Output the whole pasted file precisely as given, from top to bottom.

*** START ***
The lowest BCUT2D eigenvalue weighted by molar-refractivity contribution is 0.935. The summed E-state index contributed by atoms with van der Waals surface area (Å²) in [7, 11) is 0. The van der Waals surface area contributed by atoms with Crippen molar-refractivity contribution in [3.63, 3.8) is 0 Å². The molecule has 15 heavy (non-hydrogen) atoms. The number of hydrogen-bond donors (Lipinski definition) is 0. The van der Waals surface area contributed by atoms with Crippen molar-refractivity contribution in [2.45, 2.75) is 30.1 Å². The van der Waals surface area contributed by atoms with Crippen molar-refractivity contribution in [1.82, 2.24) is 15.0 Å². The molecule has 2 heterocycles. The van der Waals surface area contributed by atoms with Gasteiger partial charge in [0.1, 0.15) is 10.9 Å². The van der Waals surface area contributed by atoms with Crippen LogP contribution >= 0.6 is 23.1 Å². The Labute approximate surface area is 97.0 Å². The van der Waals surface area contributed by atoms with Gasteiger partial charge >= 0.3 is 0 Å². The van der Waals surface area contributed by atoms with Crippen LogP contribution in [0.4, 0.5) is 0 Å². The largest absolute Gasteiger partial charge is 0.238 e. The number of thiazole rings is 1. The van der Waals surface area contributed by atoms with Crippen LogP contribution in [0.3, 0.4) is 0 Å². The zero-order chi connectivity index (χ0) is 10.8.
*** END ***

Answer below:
The lowest BCUT2D eigenvalue weighted by molar-refractivity contribution is 0.935. The summed E-state index contributed by atoms with van der Waals surface area (Å²) in [7, 11) is 0. The van der Waals surface area contributed by atoms with Crippen molar-refractivity contribution in [3.63, 3.8) is 0 Å². The molecule has 15 heavy (non-hydrogen) atoms. The number of hydrogen-bond donors (Lipinski definition) is 0. The van der Waals surface area contributed by atoms with Crippen molar-refractivity contribution in [2.45, 2.75) is 30.1 Å². The van der Waals surface area contributed by atoms with Crippen molar-refractivity contribution in [1.82, 2.24) is 15.0 Å². The molecule has 2 heterocycles. The van der Waals surface area contributed by atoms with Gasteiger partial charge in [0.1, 0.15) is 10.9 Å². The van der Waals surface area contributed by atoms with Crippen LogP contribution >= 0.6 is 23.1 Å². The Labute approximate surface area is 97.0 Å². The van der Waals surface area contributed by atoms with Gasteiger partial charge >= 0.3 is 0 Å². The van der Waals surface area contributed by atoms with Crippen LogP contribution in [0.4, 0.5) is 0 Å². The largest absolute Gasteiger partial charge is 0.238 e. The number of thiazole rings is 1. The van der Waals surface area contributed by atoms with Crippen LogP contribution in [0.3, 0.4) is 0 Å². The zero-order chi connectivity index (χ0) is 10.8.